In 2007, the Labour-Liberal Democrat coalition lost its majority, and the SNP, led by Alex Salmond, emerged as the country’s largest party. Salmond became first minister and formed a minority government, one which grew into a majority administration four years later. In 2016, Scotland went back to the polls and returned the SNP to power, albeit just short of a majority and with a new opposition led by the Scottish Conservatives’ Ruth Davidson.
MSPs are elected via the proportional Additional Members System, and are currently allocated as follows:
- SNP – 63
- Conservatives – 31
- Labour – 23
- Greens 6
- Liberal Democrats – 5
- Presiding officer – 1 (formerly a Labour MSP)
1. SNP plurality (pro-independence majority)
It’s hard to imagine the SNP losing power at the next election. Under this scenario, the SNP would emerge as the largest party and the Greens would get enough seats to ensure SNP-rule continues and that the parliament keeps its pro-independence majority, which has been in place since 2011. Such a scenario would likely lead to a second independence referendum.
2. SNP plurality (pro-unionist majority)
Under this scenario, the SNP and the Greens combined would fail to win 65 seats. If they came close to that magic number then SNP-rule would likely continue, however, the smaller their combined total the more likely the chance of opposition parties challenging the SNP hegemony. Could an alternative government emerge?
3. Small Conservative plurality
After June’s election victories, the wind is certainly in Ruth Davidson’s sails. One possible option is that the Conservatives could emerge as the country’s largest party. This seems difficult to imagine, but a year and a half ago it seemed unlikely that the Tories would become Scotland’s second largest party – something they managed to achieve last May. The question then would be: what next? The SNP would not dare support a Conservative minority administration, and if Richard Leonard (the bookies' favourite) wins this month’s Scottish Labour leadership contest against Anas Sarwar, then that would all but guarantee no support from Scottish Labour. The party has been accused of siding with the Conservatives before, a criticism that saw them lose all but one seat in the 2015 UK elections, so they will not be making that mistake again. Labour’s best option would be to support, or reluctantly prop up, an SNP administration and push it to the left on key issues.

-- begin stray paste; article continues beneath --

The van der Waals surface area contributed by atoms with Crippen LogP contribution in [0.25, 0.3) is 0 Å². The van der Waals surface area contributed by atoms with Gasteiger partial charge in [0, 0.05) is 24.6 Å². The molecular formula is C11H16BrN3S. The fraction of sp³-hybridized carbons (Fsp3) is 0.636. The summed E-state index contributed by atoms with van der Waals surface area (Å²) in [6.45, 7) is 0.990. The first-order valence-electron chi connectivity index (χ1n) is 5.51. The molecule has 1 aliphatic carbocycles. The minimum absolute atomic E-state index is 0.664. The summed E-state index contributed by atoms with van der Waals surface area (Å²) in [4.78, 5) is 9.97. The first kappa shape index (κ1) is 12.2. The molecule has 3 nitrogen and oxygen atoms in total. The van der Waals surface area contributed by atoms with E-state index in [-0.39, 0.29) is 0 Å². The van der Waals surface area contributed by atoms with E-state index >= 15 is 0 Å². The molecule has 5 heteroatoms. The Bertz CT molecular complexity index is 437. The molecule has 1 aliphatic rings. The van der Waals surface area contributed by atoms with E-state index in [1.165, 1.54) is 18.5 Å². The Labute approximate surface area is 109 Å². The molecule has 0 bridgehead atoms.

4. Large Conservative plurality
Under this scenario, the Scottish Tories would make significant gains at the expense of the SNP. If the party won over 50 seats, then the Conservatives could convince the opposition parties to give them a chance in government. But even then, Labour would be reluctant to support to the Tories, and it would be out of the question for the SNP, who would no doubt try and form an opposition deal with Labour to stay in power. The only hope for the Conservatives would be from the Liberal Democrats, but after the UK-wide coalition that resulted in near annihilation for the party, would they be willing to help out the Conservatives?
5. Labour plurality
At this stage, it seems very unlikely, but Labour could emerge as the largest Scottish party in 2021. Their seven wins in June has given them a much-needed confidence boost, and likely new leader Richard Leonard could be the inspirational leader the party needs. The clear split between the SNP and the Tories on the union and most policy issues plays to Labour’s advantage. The chance for a change in rule in Scotland would tempt the Tories to not to vote against Richard Leonard for first minister. The SNP could put forward an alternative first minister candidate, but a newly emboldened Scottish Labour could win over support from the Greens to support a more radical government.
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